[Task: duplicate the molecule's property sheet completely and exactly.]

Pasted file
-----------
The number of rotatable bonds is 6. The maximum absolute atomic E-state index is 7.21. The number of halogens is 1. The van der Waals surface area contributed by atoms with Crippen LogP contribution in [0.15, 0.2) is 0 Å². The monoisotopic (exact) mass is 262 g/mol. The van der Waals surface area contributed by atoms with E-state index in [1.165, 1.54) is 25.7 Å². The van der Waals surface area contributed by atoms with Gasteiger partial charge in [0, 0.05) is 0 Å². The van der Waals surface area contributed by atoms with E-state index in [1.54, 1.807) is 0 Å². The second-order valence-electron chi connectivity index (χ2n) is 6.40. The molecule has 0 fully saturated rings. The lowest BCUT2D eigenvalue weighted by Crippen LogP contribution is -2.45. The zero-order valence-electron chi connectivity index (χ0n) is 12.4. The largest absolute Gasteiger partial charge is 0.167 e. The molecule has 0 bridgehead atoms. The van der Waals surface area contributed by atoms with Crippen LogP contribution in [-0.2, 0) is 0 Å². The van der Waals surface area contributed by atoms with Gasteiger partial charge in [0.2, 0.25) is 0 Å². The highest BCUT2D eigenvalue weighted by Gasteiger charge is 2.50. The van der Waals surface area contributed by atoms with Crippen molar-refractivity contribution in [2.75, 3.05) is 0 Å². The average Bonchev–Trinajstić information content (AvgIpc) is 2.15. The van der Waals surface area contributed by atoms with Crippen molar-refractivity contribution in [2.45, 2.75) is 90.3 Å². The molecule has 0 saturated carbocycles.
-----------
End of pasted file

The number of rotatable bonds is 6. The maximum absolute atomic E-state index is 7.21. The number of halogens is 1. The van der Waals surface area contributed by atoms with Crippen LogP contribution in [0.15, 0.2) is 0 Å². The monoisotopic (exact) mass is 262 g/mol. The van der Waals surface area contributed by atoms with E-state index in [1.165, 1.54) is 25.7 Å². The van der Waals surface area contributed by atoms with Gasteiger partial charge in [0, 0.05) is 0 Å². The van der Waals surface area contributed by atoms with E-state index in [1.54, 1.807) is 0 Å². The second-order valence-electron chi connectivity index (χ2n) is 6.40. The molecule has 0 fully saturated rings. The lowest BCUT2D eigenvalue weighted by Crippen LogP contribution is -2.45. The zero-order valence-electron chi connectivity index (χ0n) is 12.4. The largest absolute Gasteiger partial charge is 0.167 e. The molecule has 0 bridgehead atoms. The van der Waals surface area contributed by atoms with Crippen LogP contribution in [-0.2, 0) is 0 Å². The van der Waals surface area contributed by atoms with Gasteiger partial charge in [0.2, 0.25) is 0 Å². The highest BCUT2D eigenvalue weighted by Gasteiger charge is 2.50. The van der Waals surface area contributed by atoms with Crippen molar-refractivity contribution in [2.75, 3.05) is 0 Å². The average Bonchev–Trinajstić information content (AvgIpc) is 2.15. The van der Waals surface area contributed by atoms with Crippen molar-refractivity contribution in [2.45, 2.75) is 90.3 Å². The molecule has 0 saturated carbocycles.